Installing and Removing Software Using RPM

In addition to queries, rpm performs package installation, updating, and removal. As well as copying files to the correct locations (or deleting them), rpm checks file integrity, sets permissions, backs up configuration files, and executes scripts within the affected package and other packages that have asked to be notified of changes (trigger scripts). These scripts can in turn start or stop services, modify configuration files, or perform other operations.

How Do I Do That?

rpm provides four options for installing, upgrading, and removing software:

-i package_file

Installs a package that is not currently installed.

-U package_file

Upgrades an existing package version, or installs the package if it is not currently installed.

-F package_file

Freshens an existing installation of the package by upgrading the version. If the package is not currently installed, it remains uninstalled.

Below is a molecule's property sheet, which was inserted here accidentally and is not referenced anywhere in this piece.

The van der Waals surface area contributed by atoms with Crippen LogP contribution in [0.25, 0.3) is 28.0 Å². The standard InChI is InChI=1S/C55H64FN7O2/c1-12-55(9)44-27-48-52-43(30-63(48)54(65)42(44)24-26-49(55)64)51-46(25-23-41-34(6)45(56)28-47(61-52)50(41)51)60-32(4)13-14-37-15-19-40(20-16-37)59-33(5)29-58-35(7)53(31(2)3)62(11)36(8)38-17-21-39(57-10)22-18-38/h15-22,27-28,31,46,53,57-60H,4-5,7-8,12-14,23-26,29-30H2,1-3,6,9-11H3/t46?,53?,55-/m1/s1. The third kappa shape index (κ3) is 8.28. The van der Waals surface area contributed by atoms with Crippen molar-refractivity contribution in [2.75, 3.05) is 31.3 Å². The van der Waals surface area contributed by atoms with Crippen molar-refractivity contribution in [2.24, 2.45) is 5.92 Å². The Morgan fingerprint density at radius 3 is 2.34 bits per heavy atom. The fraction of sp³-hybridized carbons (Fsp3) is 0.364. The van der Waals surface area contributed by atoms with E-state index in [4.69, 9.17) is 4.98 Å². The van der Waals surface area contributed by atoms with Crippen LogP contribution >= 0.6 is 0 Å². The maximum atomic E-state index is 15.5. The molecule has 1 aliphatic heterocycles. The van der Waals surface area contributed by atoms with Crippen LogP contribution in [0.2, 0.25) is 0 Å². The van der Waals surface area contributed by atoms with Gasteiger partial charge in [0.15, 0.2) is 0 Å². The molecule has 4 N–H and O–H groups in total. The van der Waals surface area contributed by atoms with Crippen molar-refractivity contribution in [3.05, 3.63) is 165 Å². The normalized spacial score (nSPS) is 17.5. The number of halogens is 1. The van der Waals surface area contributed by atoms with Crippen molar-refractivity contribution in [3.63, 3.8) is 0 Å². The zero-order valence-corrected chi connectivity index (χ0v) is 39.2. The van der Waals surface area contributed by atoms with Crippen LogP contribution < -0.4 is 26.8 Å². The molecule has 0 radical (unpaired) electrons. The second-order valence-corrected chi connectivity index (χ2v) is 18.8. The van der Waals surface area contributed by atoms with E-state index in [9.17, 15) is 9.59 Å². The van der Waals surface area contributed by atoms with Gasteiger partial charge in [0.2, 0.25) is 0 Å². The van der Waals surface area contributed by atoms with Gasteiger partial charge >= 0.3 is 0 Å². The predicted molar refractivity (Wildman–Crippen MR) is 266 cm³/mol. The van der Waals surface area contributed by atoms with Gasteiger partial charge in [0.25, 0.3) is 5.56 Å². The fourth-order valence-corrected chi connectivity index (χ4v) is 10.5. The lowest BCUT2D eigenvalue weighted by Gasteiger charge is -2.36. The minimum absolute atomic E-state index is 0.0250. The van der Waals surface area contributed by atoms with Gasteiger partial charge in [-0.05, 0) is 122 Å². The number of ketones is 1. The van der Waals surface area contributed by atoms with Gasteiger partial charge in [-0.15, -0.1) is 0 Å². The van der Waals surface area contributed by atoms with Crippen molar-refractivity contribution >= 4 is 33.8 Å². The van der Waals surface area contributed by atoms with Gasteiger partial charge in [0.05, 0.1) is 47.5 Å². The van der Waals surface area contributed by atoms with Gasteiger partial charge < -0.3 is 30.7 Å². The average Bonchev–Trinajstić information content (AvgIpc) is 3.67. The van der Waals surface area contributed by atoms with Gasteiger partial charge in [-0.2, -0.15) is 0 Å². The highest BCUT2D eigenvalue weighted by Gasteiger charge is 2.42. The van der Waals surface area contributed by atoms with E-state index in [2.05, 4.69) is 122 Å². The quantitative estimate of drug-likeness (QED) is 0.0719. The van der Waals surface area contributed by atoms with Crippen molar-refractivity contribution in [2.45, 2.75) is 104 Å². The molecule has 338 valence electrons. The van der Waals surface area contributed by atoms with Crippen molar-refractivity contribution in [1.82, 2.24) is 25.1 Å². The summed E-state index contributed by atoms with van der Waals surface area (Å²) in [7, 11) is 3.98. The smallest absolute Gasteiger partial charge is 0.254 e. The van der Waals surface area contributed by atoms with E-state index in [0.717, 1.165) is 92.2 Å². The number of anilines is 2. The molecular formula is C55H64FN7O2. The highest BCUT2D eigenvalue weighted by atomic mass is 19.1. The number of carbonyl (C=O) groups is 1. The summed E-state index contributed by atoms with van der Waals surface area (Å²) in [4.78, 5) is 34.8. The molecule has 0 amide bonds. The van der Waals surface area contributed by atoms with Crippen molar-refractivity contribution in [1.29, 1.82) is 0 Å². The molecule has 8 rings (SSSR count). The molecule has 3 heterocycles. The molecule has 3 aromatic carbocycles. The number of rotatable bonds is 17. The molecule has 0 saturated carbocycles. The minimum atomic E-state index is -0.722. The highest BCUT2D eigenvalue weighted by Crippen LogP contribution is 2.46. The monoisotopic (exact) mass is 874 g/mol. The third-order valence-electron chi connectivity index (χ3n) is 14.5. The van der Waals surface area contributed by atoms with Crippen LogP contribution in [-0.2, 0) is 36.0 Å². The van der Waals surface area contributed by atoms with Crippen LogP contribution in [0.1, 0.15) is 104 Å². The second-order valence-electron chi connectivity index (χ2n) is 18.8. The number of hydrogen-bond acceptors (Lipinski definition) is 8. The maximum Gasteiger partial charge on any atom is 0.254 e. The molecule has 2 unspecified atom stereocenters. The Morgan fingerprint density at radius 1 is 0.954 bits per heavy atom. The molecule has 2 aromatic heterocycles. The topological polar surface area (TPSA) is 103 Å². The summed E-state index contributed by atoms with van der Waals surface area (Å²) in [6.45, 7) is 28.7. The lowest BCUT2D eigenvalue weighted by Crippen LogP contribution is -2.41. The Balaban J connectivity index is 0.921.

-e package

Erases the installed package. Unlike the other options, -e requires a package name (httpd), not a package filename (httpd-2.0.54-10.i386.rpm).

All of these operations must be performed as the root user (unlike queries, which may be performed by anyone). This prevents unwanted software, such as viruses and worms, from being installed in the normal course of activities.

To perform a basic installation of a package, use the -i option and supply the name of a package file:

# rpm -i 

To upgrade the package:

# rpm -U 
                  httpd-2.0.62-3.i386.rpm ...

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